Apr 16, 2010
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    Yes, but why not get this one?
    http://www.radioshack.com/product/index.jsp?productId=2062596

    And bear in mind that I believe this will work, but I haven't tried it, and it may require some "tinkering." There could be an easier way. For example, maybe ramancini8 will explain his/her idea.
     
  14. cvgamer

    Thread Starter New Member

    Nov 1, 2012
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    Ah, thanks tracecom. I didn't see that one when I was searching.

    ramancini8, I'm open to that idea, but after some googling, I'm not sure... isn't that what I already have? Maybe you could point me toward what you're talking about. Thanks.
     
  15. cvgamer

    Thread Starter New Member

    Nov 1, 2012
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    Ok, I'm stumped. I got the stuff and hooked it up, double checked it. But it just keeps the bell continually going. I unhook the power source running to my contraption, as well as the trigger wires, but same result. idk if this means anything, but the power across the door trigger input (on the main unit) is 12V with nothing hooked up, and about 0.7V with my board hooked in. Am I missing something obvious?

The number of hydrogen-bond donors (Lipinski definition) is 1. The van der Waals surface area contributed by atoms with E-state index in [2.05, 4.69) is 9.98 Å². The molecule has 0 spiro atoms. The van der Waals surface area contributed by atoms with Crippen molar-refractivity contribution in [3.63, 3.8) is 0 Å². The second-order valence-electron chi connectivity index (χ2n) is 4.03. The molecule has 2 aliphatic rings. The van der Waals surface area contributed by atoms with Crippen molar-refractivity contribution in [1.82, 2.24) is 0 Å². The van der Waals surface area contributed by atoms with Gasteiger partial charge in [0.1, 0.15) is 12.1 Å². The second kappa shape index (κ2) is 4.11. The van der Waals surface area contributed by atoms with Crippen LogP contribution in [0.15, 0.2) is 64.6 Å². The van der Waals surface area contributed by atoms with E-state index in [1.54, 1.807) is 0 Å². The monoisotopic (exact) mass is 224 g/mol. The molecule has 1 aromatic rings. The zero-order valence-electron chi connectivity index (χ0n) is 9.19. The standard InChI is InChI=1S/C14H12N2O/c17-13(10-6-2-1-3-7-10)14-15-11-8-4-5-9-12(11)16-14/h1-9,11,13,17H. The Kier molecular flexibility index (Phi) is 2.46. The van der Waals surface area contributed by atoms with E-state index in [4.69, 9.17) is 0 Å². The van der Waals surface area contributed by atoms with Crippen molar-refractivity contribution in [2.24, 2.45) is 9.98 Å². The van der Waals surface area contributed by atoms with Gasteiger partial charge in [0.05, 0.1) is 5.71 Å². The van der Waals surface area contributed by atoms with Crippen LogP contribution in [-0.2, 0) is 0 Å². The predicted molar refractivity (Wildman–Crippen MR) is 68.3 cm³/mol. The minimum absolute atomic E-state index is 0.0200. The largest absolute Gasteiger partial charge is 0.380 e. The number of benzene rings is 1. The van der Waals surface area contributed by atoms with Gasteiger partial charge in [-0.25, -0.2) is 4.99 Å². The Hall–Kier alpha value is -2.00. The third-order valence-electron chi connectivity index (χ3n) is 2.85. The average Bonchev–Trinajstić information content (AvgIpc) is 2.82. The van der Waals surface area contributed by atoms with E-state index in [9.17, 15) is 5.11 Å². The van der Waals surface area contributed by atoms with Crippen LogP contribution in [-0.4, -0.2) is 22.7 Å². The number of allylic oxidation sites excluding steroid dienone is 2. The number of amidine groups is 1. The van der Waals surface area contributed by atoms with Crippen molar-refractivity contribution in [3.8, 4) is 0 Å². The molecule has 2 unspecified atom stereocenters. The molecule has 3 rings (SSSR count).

16. tracecom

    AAC Fanatic!

    Apr 16, 2010
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    What you should do is get your new one-shot working on its own before you try to connect it to the door bell. You can use a 9V battery for temporary power. Step by step.

    What values did you use for Ra and C?
     
    Last edited: Nov 2, 2012
  17. cvgamer

    Thread Starter New Member

    Nov 1, 2012
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    I have another 100k for Ra, and 4.7uF for C.

    I have it hooked up to 12V and I get 12V at terminals 2, 4, and 8. I'm getting 8V at terminal 5. And 0.05V at terminal 3. None of these values change (even for a moment) when connecting the trigger. What else should I do to troubleshoot?